Tom Lambourn, 25, had been angling off the coastal town of Penzance earlier this month when he pulled up the strikingly azure-colored foot-long crustacean in his lobster pot, England’s National Lobster Hatchery reported.
“With every pot you never know what is going to be inside, and I’ve certainly never seen one that color before,” Lambourn told The Mail Online.
The blue version of lobsters occurs only once in every two million of the creatures.
The highly unusual sea creatures may be more common than known at birth, but the blue pigmentation in their shells make them stand out on the sea floor so they are easier prey.
Lambourn snapped photos of his find, but released it back to the ocean because it was too small — and young — to keep and eat. Had it been bigger, Lambourn said he would have given it to the Lobster Hatchery.
In 2005 Bowdoin Chemistry Professor Ronald Christensen reported his discovery that blue lobsters develop their unusual color because of a random genetic mutation (he put the chance at 1 in a million). It causes an overproduction of a particular protein, which eventually results in a “bright blue pigment, rather than the typical mix of pigments that give the typical greenish-brown,” explained blog site Lobsters Anywhere.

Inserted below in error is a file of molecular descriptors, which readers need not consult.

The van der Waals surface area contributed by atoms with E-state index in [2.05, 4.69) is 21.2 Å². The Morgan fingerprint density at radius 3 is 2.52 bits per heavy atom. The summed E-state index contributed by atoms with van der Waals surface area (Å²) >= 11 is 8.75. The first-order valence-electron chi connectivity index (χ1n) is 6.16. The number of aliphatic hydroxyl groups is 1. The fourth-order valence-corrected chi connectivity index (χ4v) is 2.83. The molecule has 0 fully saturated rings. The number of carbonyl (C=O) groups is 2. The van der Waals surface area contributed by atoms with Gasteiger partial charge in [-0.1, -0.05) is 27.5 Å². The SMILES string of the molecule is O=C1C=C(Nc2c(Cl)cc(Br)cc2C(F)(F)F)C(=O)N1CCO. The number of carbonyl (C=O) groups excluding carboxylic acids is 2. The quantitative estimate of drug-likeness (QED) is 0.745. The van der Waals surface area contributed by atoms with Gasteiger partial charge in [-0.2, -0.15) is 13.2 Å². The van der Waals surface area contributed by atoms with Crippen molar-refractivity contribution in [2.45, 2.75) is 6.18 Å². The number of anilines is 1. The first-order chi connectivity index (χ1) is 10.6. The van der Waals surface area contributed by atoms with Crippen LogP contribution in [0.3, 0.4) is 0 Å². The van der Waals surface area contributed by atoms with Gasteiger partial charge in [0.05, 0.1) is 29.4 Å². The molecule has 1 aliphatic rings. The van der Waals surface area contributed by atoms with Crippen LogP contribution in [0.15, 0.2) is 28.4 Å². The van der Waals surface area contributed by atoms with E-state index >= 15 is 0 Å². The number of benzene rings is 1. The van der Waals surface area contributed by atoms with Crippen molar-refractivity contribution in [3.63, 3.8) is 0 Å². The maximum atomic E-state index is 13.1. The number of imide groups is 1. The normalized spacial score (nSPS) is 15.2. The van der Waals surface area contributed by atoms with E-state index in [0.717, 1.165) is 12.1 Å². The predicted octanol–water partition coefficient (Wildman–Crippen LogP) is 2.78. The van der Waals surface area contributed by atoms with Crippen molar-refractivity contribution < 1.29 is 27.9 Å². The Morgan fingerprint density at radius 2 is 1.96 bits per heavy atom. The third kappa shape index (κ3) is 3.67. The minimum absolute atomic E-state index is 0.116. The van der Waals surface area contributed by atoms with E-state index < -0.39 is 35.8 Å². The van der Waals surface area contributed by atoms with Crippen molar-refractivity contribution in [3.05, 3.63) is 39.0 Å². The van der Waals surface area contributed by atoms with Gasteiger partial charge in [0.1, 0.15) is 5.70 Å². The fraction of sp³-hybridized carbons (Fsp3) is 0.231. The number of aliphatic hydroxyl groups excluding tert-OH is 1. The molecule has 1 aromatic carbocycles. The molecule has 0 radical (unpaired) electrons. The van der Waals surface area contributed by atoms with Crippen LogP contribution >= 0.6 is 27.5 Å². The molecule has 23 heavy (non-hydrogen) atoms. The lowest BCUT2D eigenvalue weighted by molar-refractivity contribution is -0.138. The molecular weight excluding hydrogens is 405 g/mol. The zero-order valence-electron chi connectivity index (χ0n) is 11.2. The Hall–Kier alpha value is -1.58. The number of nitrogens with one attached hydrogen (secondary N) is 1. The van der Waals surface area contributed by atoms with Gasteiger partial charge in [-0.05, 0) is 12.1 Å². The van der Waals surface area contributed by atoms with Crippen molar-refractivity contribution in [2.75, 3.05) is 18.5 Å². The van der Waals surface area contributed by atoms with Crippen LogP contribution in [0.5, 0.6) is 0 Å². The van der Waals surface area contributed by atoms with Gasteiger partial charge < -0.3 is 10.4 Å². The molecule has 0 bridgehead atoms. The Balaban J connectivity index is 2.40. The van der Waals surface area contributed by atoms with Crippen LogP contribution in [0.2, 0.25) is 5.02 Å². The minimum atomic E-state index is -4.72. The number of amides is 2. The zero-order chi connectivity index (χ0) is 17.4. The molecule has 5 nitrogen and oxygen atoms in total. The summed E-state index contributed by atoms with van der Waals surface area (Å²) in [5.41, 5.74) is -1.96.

“I’ve been obsessed with blue lobsters for years,” Christensen said at the time of blue lobster research. “Mother Nature does a good job of making reds, oranges, yellows and greens, but is fairly inept at making blues.”
Warming waters and rising sea levels are threatening lobster populations in some parts of the world, including the United States, where their numbers have been dwindling in the New England region.
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